PORTSMOUTH, United Kingdom — Dragons are usually reserved for fairy tales and works of medieval fiction like “Game of Thrones,” but a new discovery in the United Kingdom proves these mythical creatures had some real-life relatives in the sea. An amateur fossil hunter has uncovered a new type of prehistoric sea dragon on a beach located on U.K.’s Dorset coast.
Dr. Steve Etches discovered these groundbreaking fossilized remains buried head-first in limestone. This “Etches sea dragon” is an ichthyosaurus, measuring about six and a half feet in length. Ichthyosaurs in general are often referred to as sea dragons due to their particularly large teeth and eyes.
Upon finding the fossil, Dr. Etches immediately noticed that the teeth were unlike any other ichthyosaurs he had seen before. So, he passed along his discovery to researchers at the University of Portsmouth for an analysis.
This led to Megan Jacobs, a UP graduate student, identifying the fossil as a completely new genus and species that lived roughly 150 million years ago. Jacobs had been studying ichthyosaurs for several years prior, so she’s something of an expert on the topic.
More specifically, the fossil was discovered near Kimmeridge Bay in a limestone called the white stone band. Kimmeridge Bay is a designated area of the Jurassic Coast World Heritage Site.
Preserved for millions of years
Researchers say that when this sea dragon passed away, the seafloor was likely a very soft, malleable ooze. This allowed the dragon’s upper body to sink into the mud. The sea dragon’s exposed bottom half was presumably eaten by nearby scavengers in pursuit of a meal.
While all that doesn’t sound very pleasant for the sea dragon, it’s quite advantageous for modern scientists. Being stuck in limestone for hundreds of millions of years preserved the dragon’s front half remains. Some of its soft tissues are even intact.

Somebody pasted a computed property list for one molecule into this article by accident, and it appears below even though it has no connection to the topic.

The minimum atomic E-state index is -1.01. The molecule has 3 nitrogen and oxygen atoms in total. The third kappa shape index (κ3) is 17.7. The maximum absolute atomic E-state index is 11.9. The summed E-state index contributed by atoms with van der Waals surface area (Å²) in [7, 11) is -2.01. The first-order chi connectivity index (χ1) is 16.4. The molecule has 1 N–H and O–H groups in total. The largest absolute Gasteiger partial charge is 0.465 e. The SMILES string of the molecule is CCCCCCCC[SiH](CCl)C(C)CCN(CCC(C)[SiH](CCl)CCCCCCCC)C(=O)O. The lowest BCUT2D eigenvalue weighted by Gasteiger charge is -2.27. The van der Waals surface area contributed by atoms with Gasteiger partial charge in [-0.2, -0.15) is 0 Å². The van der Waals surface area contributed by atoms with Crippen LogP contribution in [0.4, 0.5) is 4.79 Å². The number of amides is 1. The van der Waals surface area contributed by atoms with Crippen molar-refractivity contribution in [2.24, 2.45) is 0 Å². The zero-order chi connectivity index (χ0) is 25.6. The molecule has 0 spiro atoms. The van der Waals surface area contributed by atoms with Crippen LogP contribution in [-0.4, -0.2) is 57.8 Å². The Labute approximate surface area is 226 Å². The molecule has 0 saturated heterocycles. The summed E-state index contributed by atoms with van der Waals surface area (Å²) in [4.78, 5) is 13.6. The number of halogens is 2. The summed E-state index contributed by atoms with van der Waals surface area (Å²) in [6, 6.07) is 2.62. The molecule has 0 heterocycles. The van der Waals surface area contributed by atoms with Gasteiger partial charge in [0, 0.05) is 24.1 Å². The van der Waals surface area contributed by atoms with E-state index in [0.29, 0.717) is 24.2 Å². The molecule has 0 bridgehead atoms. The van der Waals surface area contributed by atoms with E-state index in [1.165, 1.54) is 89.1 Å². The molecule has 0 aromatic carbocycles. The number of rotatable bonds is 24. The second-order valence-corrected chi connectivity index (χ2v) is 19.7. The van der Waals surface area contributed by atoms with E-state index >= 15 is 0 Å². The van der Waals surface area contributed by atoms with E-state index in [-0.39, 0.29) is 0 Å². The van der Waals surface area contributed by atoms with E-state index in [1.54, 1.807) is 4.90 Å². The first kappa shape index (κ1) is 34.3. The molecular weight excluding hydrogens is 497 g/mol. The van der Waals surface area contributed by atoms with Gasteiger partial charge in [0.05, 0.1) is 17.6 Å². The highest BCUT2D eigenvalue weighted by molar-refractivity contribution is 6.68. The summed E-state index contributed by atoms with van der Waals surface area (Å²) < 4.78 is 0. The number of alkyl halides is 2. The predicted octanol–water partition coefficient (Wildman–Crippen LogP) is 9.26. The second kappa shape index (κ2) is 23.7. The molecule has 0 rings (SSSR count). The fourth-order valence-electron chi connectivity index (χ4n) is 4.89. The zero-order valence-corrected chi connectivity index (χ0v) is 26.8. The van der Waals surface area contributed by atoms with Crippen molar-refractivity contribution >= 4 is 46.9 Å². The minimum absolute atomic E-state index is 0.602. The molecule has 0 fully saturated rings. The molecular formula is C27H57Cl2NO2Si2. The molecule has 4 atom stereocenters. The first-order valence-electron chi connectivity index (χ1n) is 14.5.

“Skeletons of Late Jurassic ichthyosaurs in the UK are extremely rare, so, after doing some research, comparing it with those known from other Late Jurassic deposits around the world, and not being able to find a match was very exciting,” Jacobs says in a university release. “Thalassodraco etchesi is a beautifully preserved ichthyosaur, with soft tissue preservation making it all the more interesting.”
“Steve’s incredible collection contains many new and exciting animals, and being given the chance to describe this ichthyosaur was a real privilege,” she adds.
Sea dragons were born to catch elusive prey
In their day, ichthyosaurs were highly efficient aquatic predators. The shape of their body facilitated easy gliding. Their big eyes provided strong vision and their elongated jaws and sharp teeth made catching even slippery prey like squid or fish relatively easy.
Thalassodraco etchesi also boast a deep ribcage, hundreds of additional smaller teeth, and small forelimbs.
“Steve is an exceptional fossil collector and although he is sometimes referred to as an amateur collector, he has done so much for palaeontology that he has been awarded an MBE, and is truly a pro,” says Professor David Martill, who leads the vertebrate paleontology research at the University of Portsmouth. “If it were not for collectors like Steve, scientists would have very few specimens to work on.”
Moving forward, researchers aim to get to work on investigating the sea dragon’s unique biology.
“There are a number of things that make this animal special, not least of which is its unusual rib cage and small flippers. It may have swum with a distinctive style from other ichthyosaurs.” Prof. Martill adds.
Where is the sea dragon now?
Today, the fossil can be found on display in Dr. Etches’ own museum in Dorset.
“I’m very pleased that this ichthyosaur has been found to be new to science, and I’m very honored for it to be named after me,” Dr. Etches concludes. “It’s excellent that new species of ichthyosaurs are still being discovered, which shows just how diverse these incredible animals were in the Late Jurassic seas.”
If you’re hoping to catch a glimpse of one of these sea dragons on your next trip across the pond, unfortunately we’re all a bit too late for that. It’s estimated that the last ichthyosaurs went extinct around 90 million years ago.
The study is published in PLOS ONE.